The normalization of the relationship between China and Norway last week brought an abrupt end to the freeze of political ties imposed by China after the Nobel Peace Prize was awarded to Chinese dissident Liu Xiaobo in 2010. Donald Trump’s impending presidency, and signs of considerable change in U.S. China policy, are likely to have been contributing geopolitical factors prompting Beijing to seek a solution. However, as both Chinese and Norwegian officials, including Norwegian Prime Minister Erna Solberg, noted, the normalization was mainly the result of years of painstaking diplomatic negotiations, in the form of a series of low-level meetings.
During the years after 2010, not only were bilateral government contacts suspended, but many business ties and joint research and academic relationships also suffered, and a free trade agreement which was being negotiated starting in 2008 was also placed on hold. All of this changed when Norwegian Foreign Minister Børge Brende quietly met with Chinese Premier Li Keqiang and Foreign Minister Wang Yi to finalize a four-point agreement this month, resulting in the restoration of full relations. Very shortly after the deal was announced, it was reported that restarting the FTA talks would be a priority, and that a Norwegian government delegation would return to Beijing this spring.
Two Norwegian governments have, through various channels, sought to resolve the diplomatic impasse since 2010. According to a leak of government information publicized in September 2014, a potential negotiated solution to the impasse had been reached a year earlier under Foreign Minister Espen Barth Eide, inspired by the Danish solution to their Chinese diplomatic freeze after a reception of the Dalai Lama. This would involve, in addition to an official statement, a secret “non-paper” that would include language which could be considered an apology by the Chinese. This solution, however, was blocked by then-Prime Minister Jens Stoltenberg, as the content and secrecy was found to be at odds with Norwegian policy. It is fair to assume much of the diplomatic negotiations over the years since then has consisted of trying to merge the contents of the proposed public and secret statements into the one mutually acceptable, although in parts ambiguous, statement published earlier this week.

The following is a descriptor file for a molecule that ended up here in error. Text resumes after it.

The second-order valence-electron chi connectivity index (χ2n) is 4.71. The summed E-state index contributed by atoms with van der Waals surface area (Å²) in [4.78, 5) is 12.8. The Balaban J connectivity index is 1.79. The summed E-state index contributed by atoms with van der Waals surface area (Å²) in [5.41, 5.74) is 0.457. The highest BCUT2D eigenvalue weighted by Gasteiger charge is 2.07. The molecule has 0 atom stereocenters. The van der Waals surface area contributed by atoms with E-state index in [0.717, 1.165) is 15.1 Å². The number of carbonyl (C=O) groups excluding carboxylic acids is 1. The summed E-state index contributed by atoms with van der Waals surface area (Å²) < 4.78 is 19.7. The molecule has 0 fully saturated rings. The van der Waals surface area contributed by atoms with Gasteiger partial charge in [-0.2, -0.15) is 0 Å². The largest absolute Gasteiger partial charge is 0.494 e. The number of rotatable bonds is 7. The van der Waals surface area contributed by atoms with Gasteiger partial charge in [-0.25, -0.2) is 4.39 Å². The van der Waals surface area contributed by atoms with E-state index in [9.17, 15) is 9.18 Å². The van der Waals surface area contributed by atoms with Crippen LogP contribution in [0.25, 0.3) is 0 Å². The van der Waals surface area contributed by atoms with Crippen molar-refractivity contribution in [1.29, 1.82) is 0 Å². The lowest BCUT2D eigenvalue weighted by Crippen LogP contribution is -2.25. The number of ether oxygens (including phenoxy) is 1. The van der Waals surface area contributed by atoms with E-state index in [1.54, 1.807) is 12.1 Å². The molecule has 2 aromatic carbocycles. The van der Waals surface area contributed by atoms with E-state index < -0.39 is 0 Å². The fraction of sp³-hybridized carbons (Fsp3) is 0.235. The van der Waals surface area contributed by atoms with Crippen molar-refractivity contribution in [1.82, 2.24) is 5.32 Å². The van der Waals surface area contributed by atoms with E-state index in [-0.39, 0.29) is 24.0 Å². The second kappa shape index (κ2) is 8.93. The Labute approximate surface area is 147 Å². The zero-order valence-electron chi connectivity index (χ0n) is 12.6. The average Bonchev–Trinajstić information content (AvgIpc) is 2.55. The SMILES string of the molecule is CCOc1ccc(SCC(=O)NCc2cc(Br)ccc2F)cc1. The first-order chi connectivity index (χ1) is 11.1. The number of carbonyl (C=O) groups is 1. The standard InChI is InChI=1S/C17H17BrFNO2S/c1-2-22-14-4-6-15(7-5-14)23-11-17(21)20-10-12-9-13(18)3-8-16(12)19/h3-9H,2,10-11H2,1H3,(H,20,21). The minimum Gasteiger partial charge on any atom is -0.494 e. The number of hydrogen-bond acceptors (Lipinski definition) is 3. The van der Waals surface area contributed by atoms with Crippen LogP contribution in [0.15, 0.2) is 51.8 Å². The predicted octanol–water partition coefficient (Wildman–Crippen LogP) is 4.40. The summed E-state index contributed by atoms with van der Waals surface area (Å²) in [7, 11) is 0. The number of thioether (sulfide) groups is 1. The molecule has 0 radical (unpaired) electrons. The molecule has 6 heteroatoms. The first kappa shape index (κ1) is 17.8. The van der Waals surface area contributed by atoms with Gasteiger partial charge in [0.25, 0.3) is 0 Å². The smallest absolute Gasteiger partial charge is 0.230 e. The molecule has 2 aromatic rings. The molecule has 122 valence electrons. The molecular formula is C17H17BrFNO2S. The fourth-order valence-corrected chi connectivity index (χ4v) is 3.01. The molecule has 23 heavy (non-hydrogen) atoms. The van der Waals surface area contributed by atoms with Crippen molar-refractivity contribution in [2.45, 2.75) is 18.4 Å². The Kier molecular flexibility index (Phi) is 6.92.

Erna Solberg’s Conservative coalition faced massive public disapproval for not meeting with the Dalai Lama during his May 2014 Norwegian visit, as well as public statements that it should not be assumed that Oslo would necessarily congratulate every future Nobel Prize laureate. Both of these actions were reputed to be amongst Chinese demands for restoring political ties. The window of opportunity created by these gestures from Oslo, however, slammed shut after a series of incidents hampering negotiations. These included the aforementioned information leak of the secret negotiations to a Norwegian news service. Then in January 2015, a Chinese engineering student studying at a Norwegian university was expelled from the country on suspicion of espionage, charges which were later thrown out. Beijing was highly critical of the incident. Then in February of that year, an annual report by the Norwegian Police Security Service cited China as “potential” threat to the country’s cybersecurity, an inclusion interpreted in Beijing as political grandstanding. It would seem what was most required in order to reach a solution was a protracted period of political quiet, which did appear throughout much of 2016.